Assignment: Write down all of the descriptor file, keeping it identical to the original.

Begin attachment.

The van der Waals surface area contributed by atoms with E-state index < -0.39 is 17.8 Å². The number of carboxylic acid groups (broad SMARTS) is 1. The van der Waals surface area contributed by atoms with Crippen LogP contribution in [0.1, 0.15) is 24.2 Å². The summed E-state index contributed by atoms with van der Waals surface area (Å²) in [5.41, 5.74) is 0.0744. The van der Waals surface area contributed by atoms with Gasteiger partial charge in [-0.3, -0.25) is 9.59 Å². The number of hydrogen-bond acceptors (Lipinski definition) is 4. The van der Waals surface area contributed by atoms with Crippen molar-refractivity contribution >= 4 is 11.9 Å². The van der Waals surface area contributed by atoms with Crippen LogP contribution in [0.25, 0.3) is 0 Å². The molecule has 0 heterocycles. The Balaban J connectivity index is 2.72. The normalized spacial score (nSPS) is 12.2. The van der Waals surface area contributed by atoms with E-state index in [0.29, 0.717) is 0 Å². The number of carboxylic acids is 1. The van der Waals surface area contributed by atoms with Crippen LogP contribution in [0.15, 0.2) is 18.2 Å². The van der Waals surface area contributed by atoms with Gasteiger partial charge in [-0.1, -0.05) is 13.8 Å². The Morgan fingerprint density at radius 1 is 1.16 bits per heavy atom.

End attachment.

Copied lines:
The van der Waals surface area contributed by atoms with E-state index < -0.39 is 17.8 Å². The number of carboxylic acid groups (broad SMARTS) is 1. The van der Waals surface area contributed by atoms with Crippen LogP contribution in [0.1, 0.15) is 24.2 Å². The summed E-state index contributed by atoms with van der Waals surface area (Å²) in [5.41, 5.74) is 0.0744. The van der Waals surface area contributed by atoms with Gasteiger partial charge in [-0.3, -0.25) is 9.59 Å². The number of hydrogen-bond acceptors (Lipinski definition) is 4. The van der Waals surface area contributed by atoms with Crippen molar-refractivity contribution >= 4 is 11.9 Å². The van der Waals surface area contributed by atoms with Crippen LogP contribution in [0.25, 0.3) is 0 Å². The molecule has 0 heterocycles. The Balaban J connectivity index is 2.72. The normalized spacial score (nSPS) is 12.2. The van der Waals surface area contributed by atoms with E-state index in [0.29, 0.717) is 0 Å². The number of carboxylic acids is 1. The van der Waals surface area contributed by atoms with Crippen LogP contribution in [0.15, 0.2) is 18.2 Å². The van der Waals surface area contributed by atoms with Gasteiger partial charge in [-0.1, -0.05) is 13.8 Å². The Morgan fingerprint density at radius 1 is 1.16 bits per heavy atom.